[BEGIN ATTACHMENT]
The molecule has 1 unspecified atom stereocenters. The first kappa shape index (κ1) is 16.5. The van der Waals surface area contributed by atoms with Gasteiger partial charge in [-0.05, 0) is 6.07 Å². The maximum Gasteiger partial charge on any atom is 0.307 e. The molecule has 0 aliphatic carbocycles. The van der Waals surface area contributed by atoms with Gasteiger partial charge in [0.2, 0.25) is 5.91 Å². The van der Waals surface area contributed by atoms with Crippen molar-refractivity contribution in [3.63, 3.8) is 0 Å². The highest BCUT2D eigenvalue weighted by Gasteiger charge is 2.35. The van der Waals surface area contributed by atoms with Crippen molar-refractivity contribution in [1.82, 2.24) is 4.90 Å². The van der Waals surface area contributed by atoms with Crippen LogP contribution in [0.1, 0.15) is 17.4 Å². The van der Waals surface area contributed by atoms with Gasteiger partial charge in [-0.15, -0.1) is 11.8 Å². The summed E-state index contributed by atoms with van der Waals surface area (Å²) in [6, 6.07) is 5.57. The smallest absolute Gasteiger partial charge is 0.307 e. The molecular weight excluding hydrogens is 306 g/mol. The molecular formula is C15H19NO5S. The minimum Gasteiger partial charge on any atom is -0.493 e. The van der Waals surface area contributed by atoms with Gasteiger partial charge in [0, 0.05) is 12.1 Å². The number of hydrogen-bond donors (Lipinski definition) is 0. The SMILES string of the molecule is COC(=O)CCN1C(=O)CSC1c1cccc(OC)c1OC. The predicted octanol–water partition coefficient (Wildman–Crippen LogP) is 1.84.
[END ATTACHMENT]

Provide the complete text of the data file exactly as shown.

The molecule has 1 unspecified atom stereocenters. The first kappa shape index (κ1) is 16.5. The van der Waals surface area contributed by atoms with Gasteiger partial charge in [-0.05, 0) is 6.07 Å². The maximum Gasteiger partial charge on any atom is 0.307 e. The molecule has 0 aliphatic carbocycles. The van der Waals surface area contributed by atoms with Gasteiger partial charge in [0.2, 0.25) is 5.91 Å². The van der Waals surface area contributed by atoms with Crippen molar-refractivity contribution in [3.63, 3.8) is 0 Å². The highest BCUT2D eigenvalue weighted by Gasteiger charge is 2.35. The van der Waals surface area contributed by atoms with Crippen molar-refractivity contribution in [1.82, 2.24) is 4.90 Å². The van der Waals surface area contributed by atoms with Crippen LogP contribution in [0.1, 0.15) is 17.4 Å². The van der Waals surface area contributed by atoms with Gasteiger partial charge in [-0.15, -0.1) is 11.8 Å². The summed E-state index contributed by atoms with van der Waals surface area (Å²) in [6, 6.07) is 5.57. The smallest absolute Gasteiger partial charge is 0.307 e. The molecular weight excluding hydrogens is 306 g/mol. The molecular formula is C15H19NO5S. The minimum Gasteiger partial charge on any atom is -0.493 e. The van der Waals surface area contributed by atoms with Gasteiger partial charge in [0, 0.05) is 12.1 Å². The number of hydrogen-bond donors (Lipinski definition) is 0. The SMILES string of the molecule is COC(=O)CCN1C(=O)CSC1c1cccc(OC)c1OC. The predicted octanol–water partition coefficient (Wildman–Crippen LogP) is 1.84.